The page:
NMSU branding

New Mexico State University

New Mexico State University

News Center




NMSU Hosts Forum to Promote Urban High School Agriculture

LAS CRUCES -- With population increasing in urban areas, today's teens are becoming more removed from agriculture. To help introduce agricultural studies into urban high schools, New Mexico State University is hosting the Forum on Agricultural Education in Urban Schools, Jan. 9-11 in Las Cruces.


"Urban areas are where the population base is," said Miley Gonzalez, associate dean and director of academic programs with NMSU's College of Agriculture and Home Economics. "We're hoping to increase urban knowledge about the variety of agricultural careers available."

Gonzalez predicts that biotechnology, equine (horse) science, arid lands management and environmental science will become important agricultural careers in the future. "Urban students with good academic backgrounds in science and mathematics should consider studying agriculture and related sciences," he added.

High school administrators and teachers from Las Cruces and Albuquerque that are interested in introducing agricultural programs into their curriculum have been invited to learn from other metropolitan teachers with successful programs. The forum, sponsored by NMSU and the University of Arizona, is the second of its kind. The initial forum, held in 1995 at Iowa State University, brought representatives from the following six urban high schools together to share ideas: W.B. Saul High School, Philadelphia; Chicago High School of Agricultural Sciences, Chicago; Kansas City East Magnet High School, Kansas City, Mo.; Portland Public Schools, Portland, Ore.; Star Academy, Indianapolis; and Carl Hayden Community High School, Phoenix. Representatives from these schools have been invited to the upcoming forum to share their success stories and the challenges they faced while establishing urban agricultural programs.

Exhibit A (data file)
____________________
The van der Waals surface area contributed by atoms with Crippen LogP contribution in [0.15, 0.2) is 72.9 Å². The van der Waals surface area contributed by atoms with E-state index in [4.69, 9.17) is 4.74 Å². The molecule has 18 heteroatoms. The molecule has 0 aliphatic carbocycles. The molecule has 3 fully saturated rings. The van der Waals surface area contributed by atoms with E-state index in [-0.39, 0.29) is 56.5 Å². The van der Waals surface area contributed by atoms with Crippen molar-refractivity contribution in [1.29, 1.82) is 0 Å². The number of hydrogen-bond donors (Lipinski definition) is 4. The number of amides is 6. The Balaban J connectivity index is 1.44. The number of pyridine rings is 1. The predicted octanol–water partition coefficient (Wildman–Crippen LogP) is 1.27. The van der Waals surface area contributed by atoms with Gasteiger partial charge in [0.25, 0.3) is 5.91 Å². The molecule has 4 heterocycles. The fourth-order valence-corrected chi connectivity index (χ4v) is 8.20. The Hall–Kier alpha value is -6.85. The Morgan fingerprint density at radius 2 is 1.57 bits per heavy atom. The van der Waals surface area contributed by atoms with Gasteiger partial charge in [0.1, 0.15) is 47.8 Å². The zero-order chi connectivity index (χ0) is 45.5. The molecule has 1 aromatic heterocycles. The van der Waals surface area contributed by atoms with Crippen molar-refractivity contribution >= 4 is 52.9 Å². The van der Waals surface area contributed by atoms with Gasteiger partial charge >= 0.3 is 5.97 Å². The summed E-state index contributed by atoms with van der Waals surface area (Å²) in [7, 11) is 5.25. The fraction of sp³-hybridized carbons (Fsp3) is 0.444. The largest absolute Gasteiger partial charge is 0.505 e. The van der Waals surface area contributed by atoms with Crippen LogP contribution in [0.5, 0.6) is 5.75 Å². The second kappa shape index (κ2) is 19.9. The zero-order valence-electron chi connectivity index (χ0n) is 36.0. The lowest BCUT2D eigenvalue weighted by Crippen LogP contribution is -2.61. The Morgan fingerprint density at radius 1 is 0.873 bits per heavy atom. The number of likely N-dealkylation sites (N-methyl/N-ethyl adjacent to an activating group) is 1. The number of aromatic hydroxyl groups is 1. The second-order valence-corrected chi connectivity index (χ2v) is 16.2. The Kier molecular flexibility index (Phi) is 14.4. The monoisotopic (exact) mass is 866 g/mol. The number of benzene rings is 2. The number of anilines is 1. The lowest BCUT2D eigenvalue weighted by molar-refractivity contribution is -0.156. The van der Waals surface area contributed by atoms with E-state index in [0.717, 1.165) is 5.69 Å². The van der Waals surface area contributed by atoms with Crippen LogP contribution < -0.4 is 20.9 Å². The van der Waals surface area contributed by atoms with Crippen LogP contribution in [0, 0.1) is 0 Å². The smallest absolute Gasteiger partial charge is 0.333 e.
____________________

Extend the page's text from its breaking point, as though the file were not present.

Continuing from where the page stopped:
Forum participants will learn about recruiting students, developing curriculums, obtaining financial support, building relationships with agricultural industries and the community, and developing college preparatory studies to allow credit transfers with colleges and universities. They also will tour local agribusinesses and the New Mexico Farm and Ranch Heritage Museum.

"Agriculture is a very important industry in New Mexico," Gonzalez said. "We're hoping to attract students to careers in agriculture, home economics and natural resource management to fill the industry's personnel needs."

For more information about the forum, contact Gonzalez at (505) 646-1807.